Ivona, Princess of Burgundia

by Witold Gombrowicz, translated from Polish by Catherine Robins and Krystyna Griffith-Jones

The Walnut Street Theatre Studio 5
September 5 - 23, 2012
Directed by Tina Brock
Ivona-Princess Of Burgundia
Robb Hutter
Susan Giddings
Lord Chamberlain
Lou Seitchik
Prince Phillip
David Stanger
John D'Alonzo
Greg Day
Liam Brock
Bob Schmidt
Emily Kleimo
Ivona Hopit
Heather Cole
First Aunt
Michael Dura
Second Aunt
Tomas Dura
Michael Dura
First Lady
Tina Brock
Second Lady
Emily Kleimo
First Gentleman
Bob Schmidt
Second Gentleman
Greg Day
Tomas Dura
Greg Day
Liam Brock
Supreme Judge
Bob Schmidt


Tina Brock

Costume Design

Erica Hoelscher

Lighting Design

Maria Shaplin

Scenic Design

Lisi Stoessel

Technical Director

Rajiv Shaw

Production Manager

Bob Schmidt

Sound Design

Tina Brock

Assistant Stage Manager/Light and Sound Operator

Mary Rossiter

Assistant Costumer

Jessica Barksdale

Scenic Painter

Brooke Murray

Set Construction/Painting

Bill Brock, Liam Brock, Tina Brock, Brooke Murray, Bob Schmidt, Rajiv Shah & Lisi Stoessel


Johanna Austin / AustinArt.org

Dramaturgical Consultant: Allen Kuharski


Produced by arrangement with Rita Gombrowicz


This production is made possible in part by generous grants from:

Wyncote Foundation
The Samuel S. Fels Fund
The Philadelphia Cultural Fund
The Pennsylvania Council on the Arts, through Pennsylvania Partners in the Arts (PPA), administered by the Greater Philadelphia Cultural Alliance with additional support from PECO.
Charlotte Cushman Foundation
Doris Duke Charitable Foundation
FirstTrust Financial, Alan T. Sherman, CEO

Playing time is approximately 100 minutes; there will be no intermission.




Checkers’ Pre Show Music Play List

The Royal Scam/Steely Dan
Slippery People/The Talking Heads
Heroes/David Bowie
Blind/The Talking Heads
Hypnotized/Bob Welch
Your Most Valuable Possession/Ben Folds Five
Bodhisattva/Steely Dan
People Are Strange/The Doors
Regrets/ Ben Folds Five
Every Little Thing She Does Is Magic/The Police
Turandot – Act 3 – Nessum Dorma/Three Tenors
And She Was/Talking Heads


Incidental Music

by Phillip Glass
performed by
The Kronos Quartet


Die Konzerte fur 3 und 4 Cembali
by Johann Sebastian Bach
performed by
Trevor Pinnock, Kenneth Gilbert,Lars, Ulrik Mortensen & Nicholas Kraemer


Marriage (An Utterly Improbably Occurrence in Two Acts) (2012)

"...the Idiopathic Ridiculopathy Consortium's spellbinding production compresses the epic scope of an opera into a microcosm of human malice."
Jim Rutter, The Philadelphia Inquirer

"This is illuminating absurdity, with dark humor that casts a spotlight on the capricious and arbitrary cultural mores imposed on all of us by those who hold sway. "
Debra Miller, Stage Magazine

"...fleshes out its woolly characters with farthingales and periwigs. There's hand-kissing, jilting, curtsying, spying, seduction, idiocy, and murder, all accomplished with good manners."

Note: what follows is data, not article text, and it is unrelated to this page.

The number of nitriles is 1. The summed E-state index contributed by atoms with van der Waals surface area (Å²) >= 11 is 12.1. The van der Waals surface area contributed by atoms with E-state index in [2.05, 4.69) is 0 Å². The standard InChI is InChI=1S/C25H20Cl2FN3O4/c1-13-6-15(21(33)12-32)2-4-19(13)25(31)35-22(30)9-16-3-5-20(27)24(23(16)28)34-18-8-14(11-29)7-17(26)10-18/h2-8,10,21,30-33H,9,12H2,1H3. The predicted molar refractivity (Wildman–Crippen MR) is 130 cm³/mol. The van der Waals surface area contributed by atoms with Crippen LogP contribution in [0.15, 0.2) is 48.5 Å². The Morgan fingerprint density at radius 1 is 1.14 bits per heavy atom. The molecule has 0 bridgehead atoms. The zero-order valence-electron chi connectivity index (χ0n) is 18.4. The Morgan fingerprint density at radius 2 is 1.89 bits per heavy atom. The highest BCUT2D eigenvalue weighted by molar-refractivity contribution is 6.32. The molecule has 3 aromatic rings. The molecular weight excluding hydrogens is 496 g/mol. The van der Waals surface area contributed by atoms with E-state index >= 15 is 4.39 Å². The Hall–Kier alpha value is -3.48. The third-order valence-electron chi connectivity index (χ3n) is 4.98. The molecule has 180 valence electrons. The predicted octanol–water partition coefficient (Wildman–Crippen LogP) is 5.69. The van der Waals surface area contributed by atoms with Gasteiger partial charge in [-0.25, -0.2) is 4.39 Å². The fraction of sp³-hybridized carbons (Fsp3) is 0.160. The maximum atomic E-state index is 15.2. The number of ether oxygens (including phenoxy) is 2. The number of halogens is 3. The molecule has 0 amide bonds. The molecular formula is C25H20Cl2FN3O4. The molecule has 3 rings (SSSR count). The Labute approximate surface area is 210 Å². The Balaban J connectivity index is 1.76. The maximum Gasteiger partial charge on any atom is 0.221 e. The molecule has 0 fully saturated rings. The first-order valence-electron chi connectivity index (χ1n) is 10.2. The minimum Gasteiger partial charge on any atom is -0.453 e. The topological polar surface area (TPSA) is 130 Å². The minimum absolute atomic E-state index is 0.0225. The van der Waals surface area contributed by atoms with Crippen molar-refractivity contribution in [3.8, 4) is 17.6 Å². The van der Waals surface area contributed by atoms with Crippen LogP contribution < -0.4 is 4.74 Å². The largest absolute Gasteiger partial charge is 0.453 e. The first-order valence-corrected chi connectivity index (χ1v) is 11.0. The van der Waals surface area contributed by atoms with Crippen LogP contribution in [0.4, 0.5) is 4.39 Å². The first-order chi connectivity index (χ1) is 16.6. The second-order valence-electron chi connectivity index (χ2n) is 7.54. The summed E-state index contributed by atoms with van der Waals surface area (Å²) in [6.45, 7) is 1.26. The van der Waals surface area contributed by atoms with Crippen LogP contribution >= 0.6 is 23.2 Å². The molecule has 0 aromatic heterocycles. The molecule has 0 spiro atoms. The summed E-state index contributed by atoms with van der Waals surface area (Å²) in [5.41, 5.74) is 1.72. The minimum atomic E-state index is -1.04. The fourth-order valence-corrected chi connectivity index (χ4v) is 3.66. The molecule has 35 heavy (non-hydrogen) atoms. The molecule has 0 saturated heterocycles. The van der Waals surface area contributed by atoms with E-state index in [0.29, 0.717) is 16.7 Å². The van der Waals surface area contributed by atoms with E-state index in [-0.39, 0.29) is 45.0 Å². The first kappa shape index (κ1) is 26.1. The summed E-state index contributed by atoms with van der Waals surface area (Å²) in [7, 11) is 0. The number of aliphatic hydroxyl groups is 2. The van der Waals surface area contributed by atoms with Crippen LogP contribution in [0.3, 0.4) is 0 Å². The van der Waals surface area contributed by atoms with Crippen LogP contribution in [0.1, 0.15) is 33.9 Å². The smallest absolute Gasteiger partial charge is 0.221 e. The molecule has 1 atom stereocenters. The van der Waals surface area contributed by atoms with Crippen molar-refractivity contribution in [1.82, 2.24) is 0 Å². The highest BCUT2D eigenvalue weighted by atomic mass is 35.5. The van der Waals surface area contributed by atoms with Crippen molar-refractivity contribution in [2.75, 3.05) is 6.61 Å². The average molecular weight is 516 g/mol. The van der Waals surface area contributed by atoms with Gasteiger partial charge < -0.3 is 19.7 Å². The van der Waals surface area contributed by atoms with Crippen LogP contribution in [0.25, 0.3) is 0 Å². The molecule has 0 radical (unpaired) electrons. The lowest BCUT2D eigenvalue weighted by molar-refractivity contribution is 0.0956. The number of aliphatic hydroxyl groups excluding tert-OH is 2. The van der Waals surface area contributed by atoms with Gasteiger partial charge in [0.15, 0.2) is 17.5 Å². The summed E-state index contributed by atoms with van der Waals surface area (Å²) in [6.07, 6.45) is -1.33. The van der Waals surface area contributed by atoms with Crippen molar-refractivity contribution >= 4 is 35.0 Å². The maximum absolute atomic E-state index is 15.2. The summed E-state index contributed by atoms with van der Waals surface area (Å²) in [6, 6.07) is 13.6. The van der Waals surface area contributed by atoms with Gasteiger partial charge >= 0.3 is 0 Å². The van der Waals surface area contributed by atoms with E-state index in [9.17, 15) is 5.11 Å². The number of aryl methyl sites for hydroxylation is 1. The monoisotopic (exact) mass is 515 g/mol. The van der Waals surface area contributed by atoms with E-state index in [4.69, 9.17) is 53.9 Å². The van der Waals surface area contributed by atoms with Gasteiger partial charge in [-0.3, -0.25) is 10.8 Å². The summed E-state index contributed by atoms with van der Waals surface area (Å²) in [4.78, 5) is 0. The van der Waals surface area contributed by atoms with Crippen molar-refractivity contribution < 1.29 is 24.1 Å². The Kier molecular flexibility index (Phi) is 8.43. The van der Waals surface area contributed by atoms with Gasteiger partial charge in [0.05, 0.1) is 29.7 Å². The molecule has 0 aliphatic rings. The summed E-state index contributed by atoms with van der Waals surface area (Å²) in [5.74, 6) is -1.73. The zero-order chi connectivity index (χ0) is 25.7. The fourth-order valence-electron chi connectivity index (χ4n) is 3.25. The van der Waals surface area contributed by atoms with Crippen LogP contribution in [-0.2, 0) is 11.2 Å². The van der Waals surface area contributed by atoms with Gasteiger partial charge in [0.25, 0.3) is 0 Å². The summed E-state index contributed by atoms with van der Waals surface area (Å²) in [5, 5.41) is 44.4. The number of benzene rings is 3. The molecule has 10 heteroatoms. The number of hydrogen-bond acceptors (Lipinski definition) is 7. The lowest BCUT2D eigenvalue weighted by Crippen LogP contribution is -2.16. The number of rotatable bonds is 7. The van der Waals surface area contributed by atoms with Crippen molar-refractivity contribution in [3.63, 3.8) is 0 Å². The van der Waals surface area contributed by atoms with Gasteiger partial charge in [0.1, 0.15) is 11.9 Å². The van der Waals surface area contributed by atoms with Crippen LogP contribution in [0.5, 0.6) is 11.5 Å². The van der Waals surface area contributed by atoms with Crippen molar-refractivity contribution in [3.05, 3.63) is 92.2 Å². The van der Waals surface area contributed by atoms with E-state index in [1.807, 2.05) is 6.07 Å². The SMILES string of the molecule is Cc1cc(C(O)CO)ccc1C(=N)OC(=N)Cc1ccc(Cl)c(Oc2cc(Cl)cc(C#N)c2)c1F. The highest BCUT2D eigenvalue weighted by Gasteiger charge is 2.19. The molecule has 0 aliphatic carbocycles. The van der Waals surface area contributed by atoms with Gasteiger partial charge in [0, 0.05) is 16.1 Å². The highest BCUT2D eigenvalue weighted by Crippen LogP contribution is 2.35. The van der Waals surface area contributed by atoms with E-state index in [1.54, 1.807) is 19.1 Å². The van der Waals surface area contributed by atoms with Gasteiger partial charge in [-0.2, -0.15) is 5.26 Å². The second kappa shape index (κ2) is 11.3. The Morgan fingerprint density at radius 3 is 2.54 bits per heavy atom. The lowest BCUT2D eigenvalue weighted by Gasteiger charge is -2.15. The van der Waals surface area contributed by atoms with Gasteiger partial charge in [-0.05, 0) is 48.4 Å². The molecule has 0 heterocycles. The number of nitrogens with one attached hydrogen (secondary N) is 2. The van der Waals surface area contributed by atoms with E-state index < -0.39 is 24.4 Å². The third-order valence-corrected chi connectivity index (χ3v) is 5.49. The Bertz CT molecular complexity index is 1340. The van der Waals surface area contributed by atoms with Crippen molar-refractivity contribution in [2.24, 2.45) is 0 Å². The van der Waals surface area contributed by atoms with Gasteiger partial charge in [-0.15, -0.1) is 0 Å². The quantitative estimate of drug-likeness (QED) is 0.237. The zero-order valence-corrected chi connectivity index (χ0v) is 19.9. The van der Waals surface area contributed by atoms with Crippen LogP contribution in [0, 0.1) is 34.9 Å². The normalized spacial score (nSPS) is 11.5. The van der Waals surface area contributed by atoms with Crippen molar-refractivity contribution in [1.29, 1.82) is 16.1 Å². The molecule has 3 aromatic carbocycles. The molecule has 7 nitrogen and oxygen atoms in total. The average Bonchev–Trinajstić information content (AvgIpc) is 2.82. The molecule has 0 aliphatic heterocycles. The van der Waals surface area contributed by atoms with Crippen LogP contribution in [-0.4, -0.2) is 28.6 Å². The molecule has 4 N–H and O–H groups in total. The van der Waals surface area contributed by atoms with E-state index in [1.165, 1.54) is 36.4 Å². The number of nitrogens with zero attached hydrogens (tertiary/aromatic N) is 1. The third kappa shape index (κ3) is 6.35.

Merilyn Jackson, The Philadelphia Inquirer

Director's Notes


September, 2012


I became hooked on studying non-verbal communication in college, fascinated with the many ways we speak volumes about what we feel and think without uttering a word.  As I envisioned staging this play it resonated in an age when we suffer from no shortage of exchange of words, opinions and discussion about everything imaginable, anytime of day, across continents, with strangers.  Which got me thinking about whether, in our world today, we have become less adept at reading the subtle signals both verbal and unspoken that allow us to connect on a deeper level?  Where and how does a person fit in to the modern social equation when their style, their entry into a face-to-face exchange is not so overt, so rapid, so recognizable?

I howled at the discomfort Ivona causes the Kingdom as they grapple to interpret her silences --her inability (or her choice) to not follow the prescribed path.  Silence is a powerful exchange that challenges people to sit with themselves and the confusion of interpreting the moment.  It feels like our patience with putting up with that which we don’t understand has become less and less as we have the ability to tunnel technologically deeper to connect with like-minded people whose story we understand, with whom we don’t risk feeling awkward.  Maybe we don’t want to be uncomfortable, despite what we might learn about our intolerance of others and the aspects of ourselves we deny until they are mirrored back to us.

There are many levels on which Ivona can be understood -- whatever the nugget of truth you derive,  we encourage you to pick sides, root for your favorite character both verbally and silently and treat it as an all-out sporting event, with a winning and losing team.  You decide who is on what team and send them support both verbal and silently as the play progresses.  Groans, cheers and commentary are welcome -- you won’t throw the actors (think Rocky Horror).  You help us create the live theater experience, and have as much a stake in how that picture is painted as the actors.  So laugh, boo or groan as the spirit moves you.

A huge thanks from the cast and myself to Allen Kuharski for the many hours he contributed guiding us through the historic and dramaturgic intricacies of Ivona.

Thanks for spending your evening with us, and will you tell a friend about the IRC?

Tina Brock
Producing Artistic Director